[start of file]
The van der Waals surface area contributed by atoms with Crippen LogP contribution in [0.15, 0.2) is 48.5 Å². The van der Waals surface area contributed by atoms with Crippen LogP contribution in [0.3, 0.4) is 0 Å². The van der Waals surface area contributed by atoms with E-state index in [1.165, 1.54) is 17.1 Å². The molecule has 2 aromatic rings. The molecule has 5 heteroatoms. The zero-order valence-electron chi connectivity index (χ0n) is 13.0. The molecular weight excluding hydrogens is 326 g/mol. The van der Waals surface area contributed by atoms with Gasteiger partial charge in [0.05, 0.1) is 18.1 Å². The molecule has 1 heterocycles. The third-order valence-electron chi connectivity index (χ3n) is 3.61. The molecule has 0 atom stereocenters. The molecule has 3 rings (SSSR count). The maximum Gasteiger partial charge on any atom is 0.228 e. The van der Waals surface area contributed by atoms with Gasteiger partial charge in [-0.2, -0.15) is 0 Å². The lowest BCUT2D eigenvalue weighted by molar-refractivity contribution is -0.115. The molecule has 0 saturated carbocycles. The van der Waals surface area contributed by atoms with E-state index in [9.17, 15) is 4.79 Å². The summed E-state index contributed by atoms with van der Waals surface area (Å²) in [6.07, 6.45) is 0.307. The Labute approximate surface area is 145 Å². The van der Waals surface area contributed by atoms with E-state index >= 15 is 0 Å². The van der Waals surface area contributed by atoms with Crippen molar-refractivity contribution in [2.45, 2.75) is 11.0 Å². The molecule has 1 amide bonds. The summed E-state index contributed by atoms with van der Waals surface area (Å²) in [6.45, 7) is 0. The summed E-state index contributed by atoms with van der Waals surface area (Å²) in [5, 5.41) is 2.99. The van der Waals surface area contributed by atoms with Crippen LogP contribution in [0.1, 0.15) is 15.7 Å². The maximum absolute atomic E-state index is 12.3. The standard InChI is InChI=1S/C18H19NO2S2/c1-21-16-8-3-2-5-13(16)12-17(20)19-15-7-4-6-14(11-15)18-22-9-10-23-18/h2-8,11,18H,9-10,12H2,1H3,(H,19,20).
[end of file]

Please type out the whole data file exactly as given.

The van der Waals surface area contributed by atoms with Crippen LogP contribution in [0.15, 0.2) is 48.5 Å². The van der Waals surface area contributed by atoms with Crippen LogP contribution in [0.3, 0.4) is 0 Å². The van der Waals surface area contributed by atoms with E-state index in [1.165, 1.54) is 17.1 Å². The molecule has 2 aromatic rings. The molecule has 5 heteroatoms. The zero-order valence-electron chi connectivity index (χ0n) is 13.0. The molecular weight excluding hydrogens is 326 g/mol. The van der Waals surface area contributed by atoms with Gasteiger partial charge in [0.05, 0.1) is 18.1 Å². The molecule has 1 heterocycles. The third-order valence-electron chi connectivity index (χ3n) is 3.61. The molecule has 0 atom stereocenters. The molecule has 3 rings (SSSR count). The maximum Gasteiger partial charge on any atom is 0.228 e. The van der Waals surface area contributed by atoms with Gasteiger partial charge in [-0.2, -0.15) is 0 Å². The lowest BCUT2D eigenvalue weighted by molar-refractivity contribution is -0.115. The molecule has 0 saturated carbocycles. The van der Waals surface area contributed by atoms with E-state index in [9.17, 15) is 4.79 Å². The summed E-state index contributed by atoms with van der Waals surface area (Å²) in [6.07, 6.45) is 0.307. The Labute approximate surface area is 145 Å². The van der Waals surface area contributed by atoms with E-state index >= 15 is 0 Å². The van der Waals surface area contributed by atoms with Crippen molar-refractivity contribution in [2.45, 2.75) is 11.0 Å². The molecule has 1 amide bonds. The summed E-state index contributed by atoms with van der Waals surface area (Å²) in [6.45, 7) is 0. The summed E-state index contributed by atoms with van der Waals surface area (Å²) in [5, 5.41) is 2.99. The van der Waals surface area contributed by atoms with Crippen LogP contribution in [0.1, 0.15) is 15.7 Å². The maximum absolute atomic E-state index is 12.3. The standard InChI is InChI=1S/C18H19NO2S2/c1-21-16-8-3-2-5-13(16)12-17(20)19-15-7-4-6-14(11-15)18-22-9-10-23-18/h2-8,11,18H,9-10,12H2,1H3,(H,19,20).